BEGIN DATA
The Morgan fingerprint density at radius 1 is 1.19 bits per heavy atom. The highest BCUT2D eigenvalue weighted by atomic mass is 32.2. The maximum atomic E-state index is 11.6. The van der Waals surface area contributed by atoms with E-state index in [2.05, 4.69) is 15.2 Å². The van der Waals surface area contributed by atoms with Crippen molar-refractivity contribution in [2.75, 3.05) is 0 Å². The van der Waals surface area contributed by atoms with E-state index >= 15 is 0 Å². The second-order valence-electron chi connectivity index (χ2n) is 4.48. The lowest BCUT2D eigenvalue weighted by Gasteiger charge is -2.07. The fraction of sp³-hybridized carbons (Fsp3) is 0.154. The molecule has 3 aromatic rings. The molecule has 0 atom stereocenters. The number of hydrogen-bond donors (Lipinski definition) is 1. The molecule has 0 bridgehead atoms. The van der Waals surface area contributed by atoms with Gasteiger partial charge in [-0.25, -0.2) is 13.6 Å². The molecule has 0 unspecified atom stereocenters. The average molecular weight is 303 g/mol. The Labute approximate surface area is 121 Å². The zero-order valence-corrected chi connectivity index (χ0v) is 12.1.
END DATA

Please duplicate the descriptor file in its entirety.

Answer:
The Morgan fingerprint density at radius 1 is 1.19 bits per heavy atom. The highest BCUT2D eigenvalue weighted by atomic mass is 32.2. The maximum atomic E-state index is 11.6. The van der Waals surface area contributed by atoms with E-state index in [2.05, 4.69) is 15.2 Å². The van der Waals surface area contributed by atoms with Crippen molar-refractivity contribution in [2.75, 3.05) is 0 Å². The van der Waals surface area contributed by atoms with E-state index >= 15 is 0 Å². The second-order valence-electron chi connectivity index (χ2n) is 4.48. The lowest BCUT2D eigenvalue weighted by Gasteiger charge is -2.07. The fraction of sp³-hybridized carbons (Fsp3) is 0.154. The molecule has 3 aromatic rings. The molecule has 0 atom stereocenters. The number of hydrogen-bond donors (Lipinski definition) is 1. The molecule has 0 bridgehead atoms. The van der Waals surface area contributed by atoms with Gasteiger partial charge in [-0.25, -0.2) is 13.6 Å². The molecule has 0 unspecified atom stereocenters. The average molecular weight is 303 g/mol. The Labute approximate surface area is 121 Å². The zero-order valence-corrected chi connectivity index (χ0v) is 12.1.